29 September 2005
Just days after being handed an extra two years in prison for "embezzlement" for holding church funds in a private bank account for two days three years ago - bringing his total prison term to four and a half years - the fourth trial for Archbishop Jovan, head of the Serbian Orthodox Church in Macedonia, began in Veles on 29 September. "It is ridiculous that I am accused of embezzling the funds that I spent on the life and work of my diocese," Archbishop Jovan told Forum 18 News Service before his recent imprisonment. Eleven church members who attended a service he conducted in a private flat in January 2004 now face court summonses. Goran Pavlovski, spokesperson for the cabinet of ministers, refused to explain to Forum 18 why his government is so hostile to Macedonian parishes of the Serbian Orthodox Church and declined to say if Macedonian citizens are allowed to belong to the Serbian Orthodox Church. It has called its followers to a week of fasting in response to the third sentence in a row against Archbishop Jovan.
20 September 2005
Despite appeals from politicians and Christian leaders around the world, on 16 September Macedonia's Supreme Court upheld the 18-month prison sentence on the head of the Serbian Orthodox Church in Macedonia, Archbishop Jovan. "The Macedonian state is doing everything to make him stay in prison as long as possible," his colleague Bishop Marko complained to Forum 18 News Service. "They are discriminating against him, that is obvious, and also against all of us in Macedonia, their own citizens." Archbishop Jovan has been denied visits in prison from his church colleagues and denied access to religious services. On 19 September he was taken to Veles as prosecutors try for the third time to convict him of embezzlement, a charge he denies. The Macedonian Helsinki Committee has condemned those who call for "intolerance and hatred" against Serbian Orthodox in the country.
19 September 2005
Radmila Gerov, mayor of Negotin in eastern Serbia, has told Forum 18 News Service that a Romanian Orthodox church whose destruction has been ordered should have been approved by the Serbian Orthodox Church. She cited the 2003 planning law, although no such requirement exists in the law. The Negotin building inspectorate told the community's priest Fr Bojan Aleksandrovic on 24 August that as he has failed to destroy the church himself the authorities will do so at his expense. "As happens in such a situation, everyone tries to wash their hands, claming that someone else is responsible, yet the decision exists," Fr Aleksandrovic complained to Forum 18. He fears that any day the building inspector could notify him that demolition will take place the same day. Serbia's authorities also obstruct the functioning of Old Calendarist, Macedonian and Montenegrin Orthodox communities.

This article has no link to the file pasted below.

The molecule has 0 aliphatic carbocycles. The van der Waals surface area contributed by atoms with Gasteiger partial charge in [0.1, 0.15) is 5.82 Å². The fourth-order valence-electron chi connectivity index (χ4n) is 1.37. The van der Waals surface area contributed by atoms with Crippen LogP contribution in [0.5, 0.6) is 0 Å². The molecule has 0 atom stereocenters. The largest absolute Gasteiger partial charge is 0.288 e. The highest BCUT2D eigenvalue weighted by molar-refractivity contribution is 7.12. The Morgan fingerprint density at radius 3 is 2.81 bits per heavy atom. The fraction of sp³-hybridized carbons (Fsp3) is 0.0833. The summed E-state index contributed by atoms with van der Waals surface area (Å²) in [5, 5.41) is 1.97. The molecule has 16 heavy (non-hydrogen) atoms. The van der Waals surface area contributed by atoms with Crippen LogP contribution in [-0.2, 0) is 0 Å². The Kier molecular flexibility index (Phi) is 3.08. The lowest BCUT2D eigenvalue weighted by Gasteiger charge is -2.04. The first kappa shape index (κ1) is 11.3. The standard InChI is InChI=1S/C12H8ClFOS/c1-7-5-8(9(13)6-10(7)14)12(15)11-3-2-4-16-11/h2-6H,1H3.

14 September 2005
Soon after news emerged that an ethnic Macedonian association had bought a plot of land in Novi Sad to build Serbia's first Macedonian Orthodox church, religion minister Milan Radulovic declared publicly that the state has a duty to prevent the building of the church. "Radulovic's statements deny us one of our most basic rights – the right to freedom of confession," Dragan Veljkovski, president of the Association of Macedonians in Vojvodina which bought the site, told Forum 18 News Service. He complained of "very heavy pressure" since the news became public which has led to the building plans being postponed. Macedonians contrast the Serbian government's strong defence of the persecuted Serbian Orthodox Church in neighbouring Macedonia with its moves to restrict non-Serbian Orthodox jurisdictions at home.
12 September 2005
While a Serbian Orthodox church is being built in Lovcenac in northern Vojvodina, the local authority's allocation of land in the same village to build a Montenegrin Orthodox church sparked an immediate response from Serbia's religion minister, Milan Radulovic. He claimed that as an unregistered religious community, the Montenegrin Church does not exist, adding that the government has a duty to stop it and the Macedonian Orthodox Church building any places of worship in Serbia. The head of the Montenegrin Orthodox Church, Archbishop Mihailo, condemned what he called "arrogant behaviour on the part of Serbia", pointing out to Forum 18 News Service that the Serbian Orthodox Church operates unhindered in Montenegro. The Serbian government has tried to exclude or restrict all other Orthodox communities, including the Romanian Orthodox, the Old Calendarist Orthodox, the Macedonian Orthodox and the Montenegrin Orthodox.
9 September 2005
Recent incidents of violence against Serbia's religious minorities have included the wounding by stabbing of Hare Krishna devotee Zivota Milanovic in the town of Jagodina and the beating of two Muslim conscripts during their military service, Forum 18 News Service notes in its latest listing of verbal and physical attacks on religious minority communities. Places of worship – particularly Adventist churches – have been vandalised and subjected to arson attacks, while the authorities have threatened to destroy a Romanian Orthodox church. A Serbian Orthodox bishop was quoted in the press as threatening to make sure that whatever the Old Calendarist Orthodox build will be torn down.
8 September 2005